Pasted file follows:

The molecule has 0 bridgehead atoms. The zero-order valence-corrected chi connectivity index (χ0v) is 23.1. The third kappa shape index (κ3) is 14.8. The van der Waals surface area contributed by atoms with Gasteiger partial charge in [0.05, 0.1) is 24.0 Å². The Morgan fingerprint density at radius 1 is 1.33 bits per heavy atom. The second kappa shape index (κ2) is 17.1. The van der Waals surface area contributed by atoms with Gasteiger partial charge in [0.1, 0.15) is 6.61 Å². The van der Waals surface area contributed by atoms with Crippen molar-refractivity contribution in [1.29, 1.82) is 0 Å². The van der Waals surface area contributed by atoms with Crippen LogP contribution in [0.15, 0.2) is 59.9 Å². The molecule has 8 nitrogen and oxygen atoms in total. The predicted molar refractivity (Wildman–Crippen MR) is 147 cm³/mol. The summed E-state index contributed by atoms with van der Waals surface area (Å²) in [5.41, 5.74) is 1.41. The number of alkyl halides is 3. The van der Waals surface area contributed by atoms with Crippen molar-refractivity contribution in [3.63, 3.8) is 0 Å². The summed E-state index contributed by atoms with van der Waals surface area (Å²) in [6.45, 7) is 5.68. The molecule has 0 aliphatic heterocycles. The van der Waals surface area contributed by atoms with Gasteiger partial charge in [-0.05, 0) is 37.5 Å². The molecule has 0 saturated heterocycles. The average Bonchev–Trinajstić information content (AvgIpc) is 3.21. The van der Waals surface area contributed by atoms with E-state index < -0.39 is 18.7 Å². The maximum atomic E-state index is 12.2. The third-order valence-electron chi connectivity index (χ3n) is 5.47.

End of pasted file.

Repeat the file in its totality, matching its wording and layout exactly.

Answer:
The molecule has 0 bridgehead atoms. The zero-order valence-corrected chi connectivity index (χ0v) is 23.1. The third kappa shape index (κ3) is 14.8. The van der Waals surface area contributed by atoms with Gasteiger partial charge in [0.05, 0.1) is 24.0 Å². The Morgan fingerprint density at radius 1 is 1.33 bits per heavy atom. The second kappa shape index (κ2) is 17.1. The van der Waals surface area contributed by atoms with Gasteiger partial charge in [0.1, 0.15) is 6.61 Å². The van der Waals surface area contributed by atoms with Crippen molar-refractivity contribution in [1.29, 1.82) is 0 Å². The van der Waals surface area contributed by atoms with Crippen LogP contribution in [0.15, 0.2) is 59.9 Å². The molecule has 8 nitrogen and oxygen atoms in total. The predicted molar refractivity (Wildman–Crippen MR) is 147 cm³/mol. The summed E-state index contributed by atoms with van der Waals surface area (Å²) in [5.41, 5.74) is 1.41. The number of alkyl halides is 3. The van der Waals surface area contributed by atoms with Crippen molar-refractivity contribution in [3.63, 3.8) is 0 Å². The summed E-state index contributed by atoms with van der Waals surface area (Å²) in [6.45, 7) is 5.68. The molecule has 0 aliphatic heterocycles. The van der Waals surface area contributed by atoms with Gasteiger partial charge in [-0.05, 0) is 37.5 Å². The molecule has 0 saturated heterocycles. The average Bonchev–Trinajstić information content (AvgIpc) is 3.21. The van der Waals surface area contributed by atoms with E-state index < -0.39 is 18.7 Å². The maximum atomic E-state index is 12.2. The third-order valence-electron chi connectivity index (χ3n) is 5.47.